These pontoon rafts are large, made of rubber and can carry up to 22 people. They are all equipped with Honda outboard motors, and each raft carries safety and communications equipment.
Also, though you are not required to wear a life jacket, they are available should you want one.
It should be noted that children under the age of 12 are required to wear a life jacket.
Also, children under 4 are not allowed on this trip.
The guides, all experienced river pilots, waste no time in taking charge. Their quiet demeanor, and self- assurance have a calming effect, and in no time only excited butterflies remain. The fear is gone.
Once everyone is safely on board and settled in, your guide welcomes you, tells you what to expect and goes over a few rules and regulations.
The briefing is short and without further delay your Colorado River rafting trip begins as your raft pulls away from the dock and heads downriver.
The Colorado River between here and Lee’s Ferry is free of rapids and slow moving so your guide will be using the Honda motor to assist you on your journey.
If you have never been aboard a raft floating between 500 foot vermillion sandstone canyon walls, you are in for a treat. It is a feeling like no other. Tom Sawyer and Huck Finn certainly had the right idea.
If you are sitting near the side of the raft, put your hand in the water. You will find it is cold and clear, a far cry from when John Wesley Powell explored the river in 1869.
Then, the river was muddy and the temperature of the water varied with the season.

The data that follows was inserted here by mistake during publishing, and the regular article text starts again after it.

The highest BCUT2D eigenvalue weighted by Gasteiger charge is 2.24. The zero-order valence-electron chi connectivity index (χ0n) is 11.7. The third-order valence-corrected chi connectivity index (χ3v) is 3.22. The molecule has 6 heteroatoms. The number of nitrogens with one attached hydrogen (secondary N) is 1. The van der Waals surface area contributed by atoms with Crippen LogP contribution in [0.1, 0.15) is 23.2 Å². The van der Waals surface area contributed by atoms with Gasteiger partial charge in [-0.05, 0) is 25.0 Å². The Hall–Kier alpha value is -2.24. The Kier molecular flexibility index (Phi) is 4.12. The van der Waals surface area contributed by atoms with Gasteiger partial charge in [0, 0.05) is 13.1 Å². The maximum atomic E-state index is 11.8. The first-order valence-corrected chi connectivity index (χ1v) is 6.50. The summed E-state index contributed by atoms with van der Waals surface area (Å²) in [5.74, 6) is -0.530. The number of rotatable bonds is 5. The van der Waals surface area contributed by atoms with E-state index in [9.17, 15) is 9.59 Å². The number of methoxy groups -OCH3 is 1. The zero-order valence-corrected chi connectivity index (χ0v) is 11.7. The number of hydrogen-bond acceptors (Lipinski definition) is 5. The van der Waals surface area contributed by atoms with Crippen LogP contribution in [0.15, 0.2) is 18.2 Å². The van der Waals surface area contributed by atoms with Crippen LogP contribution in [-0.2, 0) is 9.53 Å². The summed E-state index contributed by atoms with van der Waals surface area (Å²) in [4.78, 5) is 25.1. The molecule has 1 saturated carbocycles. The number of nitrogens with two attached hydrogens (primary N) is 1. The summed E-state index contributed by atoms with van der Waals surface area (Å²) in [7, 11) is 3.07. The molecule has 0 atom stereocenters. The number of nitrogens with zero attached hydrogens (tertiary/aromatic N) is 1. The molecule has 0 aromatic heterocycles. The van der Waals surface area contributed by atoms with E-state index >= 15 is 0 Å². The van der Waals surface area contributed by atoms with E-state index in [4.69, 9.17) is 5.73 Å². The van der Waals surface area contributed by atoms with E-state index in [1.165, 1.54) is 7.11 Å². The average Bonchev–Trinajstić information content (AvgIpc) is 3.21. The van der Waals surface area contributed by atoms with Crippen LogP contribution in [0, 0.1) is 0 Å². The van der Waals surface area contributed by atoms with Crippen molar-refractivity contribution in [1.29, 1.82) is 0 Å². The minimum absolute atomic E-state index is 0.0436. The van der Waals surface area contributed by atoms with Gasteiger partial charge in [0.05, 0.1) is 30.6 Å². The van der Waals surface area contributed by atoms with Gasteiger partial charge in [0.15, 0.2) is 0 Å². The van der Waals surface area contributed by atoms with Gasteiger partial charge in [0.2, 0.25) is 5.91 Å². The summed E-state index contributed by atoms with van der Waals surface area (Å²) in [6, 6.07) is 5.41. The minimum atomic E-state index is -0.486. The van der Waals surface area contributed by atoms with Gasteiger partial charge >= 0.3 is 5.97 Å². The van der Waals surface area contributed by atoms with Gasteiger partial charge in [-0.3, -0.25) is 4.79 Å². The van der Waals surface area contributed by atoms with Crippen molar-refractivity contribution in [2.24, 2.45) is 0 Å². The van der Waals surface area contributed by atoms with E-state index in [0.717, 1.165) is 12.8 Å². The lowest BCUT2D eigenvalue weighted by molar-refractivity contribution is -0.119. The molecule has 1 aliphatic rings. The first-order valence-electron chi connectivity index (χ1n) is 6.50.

Reenactment of Powell's
Colorado River Expedition
Reenactment of Powell's
Colorado River Expedition
Colorado River rafting below Lee's Ferry
Photographs Courtesy Philip Greenspun/Philip.Greenspun.com
Please don't be alarmed! I have included the above images, courtesy of Philip Greenspun, because I thought they were great photos and I wanted to give you an idea of what it was like for Major Powell and his companions.
These images were photographed at Lava Falls in the Grand Canyon. (Kind of makes you wish you were there, doesn't it?)
I hope you understand that your Colorado River rafting trip will be nothing like what these photographs depict.
So sit back and relax, but be sure to keep an eye out for wildlife, such as hawks, osprey, ducks, coyotes and other birds and animals.
If anything of significance is spotted, the guide will generally slow or stop the raft to allow you to photograph or observe. You will find them to be very knowledgeable and eager to share their knowledge and experience.
About 6 miles from where you started, you will come to the Horseshoe Bend.
Here, looking up from the river, you have an entirely different perspective than when you viewed the river from 1000 feet above.
If you have not yet been to Horseshoe Bend, I hope you will take the time to see it. If you can’t, at least, read about it by going to my page: Horseshoe Bend
Your first and only chance to go ashore will be at about the half way mark. Here the rafts will nose onto the beach and you will be free to visit the restrooms and/or to take a short hike to see some Anasazi petroglyphs.
Also, this will be your first opportunity to take a dip in the Colorado River, which, as I said, stays at a constant 46-47 degrees Fahrenheit.
After about a 30 minute break, you will climb aboard for the final leg of the trip which is much like the first half.
Now that you have that first half behind you and are more in tune with the river, imagine what it must be like to be carried downriver with only the river's current to propel you.
Just ahead, on the right, is historic Lee’s Ferry, where you will leave the rafts and board the buses back to Page, Arizona.
Before you board, you might want to visit the restrooms. This will be your only opportunity to get out of your wet bathing suit as there are no restrooms on the buses.
The ride back to Page takes about an hour, just enough time to relax, unwind, look at all the beautiful images you have captured and savor the experience that only comes from Colorado River rafting.
|Raft & Canyon Walls||Colorado River Canyons||North of Lee's Ferry|